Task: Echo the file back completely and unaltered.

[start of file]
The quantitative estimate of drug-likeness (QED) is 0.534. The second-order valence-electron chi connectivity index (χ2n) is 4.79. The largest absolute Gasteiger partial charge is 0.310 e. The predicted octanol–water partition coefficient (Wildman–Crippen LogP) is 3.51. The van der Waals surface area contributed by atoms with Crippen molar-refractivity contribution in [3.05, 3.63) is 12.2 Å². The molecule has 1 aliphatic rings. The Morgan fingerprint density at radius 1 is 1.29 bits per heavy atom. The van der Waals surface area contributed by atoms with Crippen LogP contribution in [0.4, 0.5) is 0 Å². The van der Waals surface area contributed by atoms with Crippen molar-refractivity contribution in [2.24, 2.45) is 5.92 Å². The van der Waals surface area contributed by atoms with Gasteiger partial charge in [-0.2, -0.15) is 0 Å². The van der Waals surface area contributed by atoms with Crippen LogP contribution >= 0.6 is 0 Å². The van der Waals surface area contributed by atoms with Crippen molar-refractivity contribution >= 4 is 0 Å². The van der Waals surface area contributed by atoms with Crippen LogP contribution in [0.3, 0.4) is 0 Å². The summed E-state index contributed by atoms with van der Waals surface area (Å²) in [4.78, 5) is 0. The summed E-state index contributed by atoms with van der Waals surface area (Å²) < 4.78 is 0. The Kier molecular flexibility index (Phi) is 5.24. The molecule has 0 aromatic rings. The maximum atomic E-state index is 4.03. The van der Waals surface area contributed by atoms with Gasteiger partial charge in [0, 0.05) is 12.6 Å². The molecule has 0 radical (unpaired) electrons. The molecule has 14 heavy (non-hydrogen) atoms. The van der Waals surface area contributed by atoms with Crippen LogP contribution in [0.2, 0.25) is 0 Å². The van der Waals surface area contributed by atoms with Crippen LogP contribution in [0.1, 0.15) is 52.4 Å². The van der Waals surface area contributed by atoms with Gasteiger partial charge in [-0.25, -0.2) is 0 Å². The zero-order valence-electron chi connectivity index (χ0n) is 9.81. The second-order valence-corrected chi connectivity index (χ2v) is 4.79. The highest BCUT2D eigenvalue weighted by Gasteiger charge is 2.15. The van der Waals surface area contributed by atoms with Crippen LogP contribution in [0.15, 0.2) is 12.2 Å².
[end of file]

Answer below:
The quantitative estimate of drug-likeness (QED) is 0.534. The second-order valence-electron chi connectivity index (χ2n) is 4.79. The largest absolute Gasteiger partial charge is 0.310 e. The predicted octanol–water partition coefficient (Wildman–Crippen LogP) is 3.51. The van der Waals surface area contributed by atoms with Crippen molar-refractivity contribution in [3.05, 3.63) is 12.2 Å². The molecule has 1 aliphatic rings. The Morgan fingerprint density at radius 1 is 1.29 bits per heavy atom. The van der Waals surface area contributed by atoms with Crippen LogP contribution in [0.4, 0.5) is 0 Å². The van der Waals surface area contributed by atoms with Crippen molar-refractivity contribution in [2.24, 2.45) is 5.92 Å². The van der Waals surface area contributed by atoms with Gasteiger partial charge in [-0.2, -0.15) is 0 Å². The van der Waals surface area contributed by atoms with Crippen LogP contribution >= 0.6 is 0 Å². The van der Waals surface area contributed by atoms with Crippen molar-refractivity contribution >= 4 is 0 Å². The van der Waals surface area contributed by atoms with Crippen LogP contribution in [0.3, 0.4) is 0 Å². The summed E-state index contributed by atoms with van der Waals surface area (Å²) in [4.78, 5) is 0. The summed E-state index contributed by atoms with van der Waals surface area (Å²) < 4.78 is 0. The Kier molecular flexibility index (Phi) is 5.24. The molecule has 0 aromatic rings. The maximum atomic E-state index is 4.03. The van der Waals surface area contributed by atoms with Gasteiger partial charge in [0, 0.05) is 12.6 Å². The molecule has 0 radical (unpaired) electrons. The molecule has 14 heavy (non-hydrogen) atoms. The van der Waals surface area contributed by atoms with Crippen LogP contribution in [0.2, 0.25) is 0 Å². The van der Waals surface area contributed by atoms with Crippen LogP contribution in [0.1, 0.15) is 52.4 Å². The van der Waals surface area contributed by atoms with Gasteiger partial charge in [-0.25, -0.2) is 0 Å². The zero-order valence-electron chi connectivity index (χ0n) is 9.81. The second-order valence-corrected chi connectivity index (χ2v) is 4.79. The highest BCUT2D eigenvalue weighted by Gasteiger charge is 2.15. The van der Waals surface area contributed by atoms with Crippen LogP contribution in [0.15, 0.2) is 12.2 Å².